I’m exhausted, and have been for 11 years and 21 days. Not quite as much these days now that my kids are older and more independent, but I vividly remember the days we were together nonstop, day-in and day-out (actually, day-out and day-out as we spent most of our time outside). And while I didn’t appreciate it at the time, my bike saved me. Being able to carry myself, my kids, and our stuff far from home to places of peace and to do it via my own pedal power — versus the expense and hassle of using car or bus — made me feel capable, strong, and free![Read more…]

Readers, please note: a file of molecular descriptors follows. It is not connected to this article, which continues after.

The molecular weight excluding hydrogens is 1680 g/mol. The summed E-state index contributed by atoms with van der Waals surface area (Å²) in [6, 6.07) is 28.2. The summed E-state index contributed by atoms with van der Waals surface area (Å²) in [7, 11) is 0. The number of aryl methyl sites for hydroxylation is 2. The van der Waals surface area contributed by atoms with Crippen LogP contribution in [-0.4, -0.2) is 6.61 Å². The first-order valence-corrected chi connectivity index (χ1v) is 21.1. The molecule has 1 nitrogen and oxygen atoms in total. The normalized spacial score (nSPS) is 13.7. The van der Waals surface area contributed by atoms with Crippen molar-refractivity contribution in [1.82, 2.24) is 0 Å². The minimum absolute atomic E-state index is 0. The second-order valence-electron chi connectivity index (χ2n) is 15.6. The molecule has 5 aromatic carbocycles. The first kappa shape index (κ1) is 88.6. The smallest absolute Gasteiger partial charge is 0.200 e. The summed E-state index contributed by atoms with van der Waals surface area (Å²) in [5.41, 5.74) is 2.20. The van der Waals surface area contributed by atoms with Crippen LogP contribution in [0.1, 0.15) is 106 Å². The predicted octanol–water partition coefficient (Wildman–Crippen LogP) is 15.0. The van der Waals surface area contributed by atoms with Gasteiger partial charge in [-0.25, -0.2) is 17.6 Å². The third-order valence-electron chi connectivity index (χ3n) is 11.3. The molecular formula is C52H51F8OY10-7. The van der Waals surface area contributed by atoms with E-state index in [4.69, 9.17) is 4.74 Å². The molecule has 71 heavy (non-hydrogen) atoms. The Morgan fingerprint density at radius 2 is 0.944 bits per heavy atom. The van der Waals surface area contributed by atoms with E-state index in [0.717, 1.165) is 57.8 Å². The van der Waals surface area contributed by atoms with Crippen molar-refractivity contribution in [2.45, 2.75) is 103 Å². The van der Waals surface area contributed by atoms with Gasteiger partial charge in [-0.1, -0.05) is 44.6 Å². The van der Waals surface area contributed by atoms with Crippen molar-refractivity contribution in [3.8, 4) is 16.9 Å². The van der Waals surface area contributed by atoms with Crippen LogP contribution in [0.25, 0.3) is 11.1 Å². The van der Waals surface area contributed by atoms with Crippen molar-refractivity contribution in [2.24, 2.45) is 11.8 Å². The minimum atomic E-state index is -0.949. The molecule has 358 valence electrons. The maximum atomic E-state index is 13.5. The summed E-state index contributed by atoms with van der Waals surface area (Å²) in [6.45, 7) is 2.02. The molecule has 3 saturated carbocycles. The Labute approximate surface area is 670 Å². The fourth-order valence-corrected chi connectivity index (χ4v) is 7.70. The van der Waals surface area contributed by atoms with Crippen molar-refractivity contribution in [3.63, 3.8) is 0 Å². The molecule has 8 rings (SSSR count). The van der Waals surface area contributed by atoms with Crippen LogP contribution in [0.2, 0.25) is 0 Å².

Of the many bike parts and accessories I’ve had and loved over the years, my favorite has to be my double kickstand. My cargo bike sports a Rolling Jackass centerstand that makes it possible for the kids to clamber on and off the bike with no worry of tipping, I can load heavy cargo one side at a time with the bike staying upright, and we can even stand on the deck to reach high-up things.
Do you have a favorite accessory or a beloved piece of bike gear?
It was eye-opening to read all the comments, Facebook posts, Twitter replies, and emails. I can’t wait to share them in a future column and dive into the barriers people face when they think of biking with kids.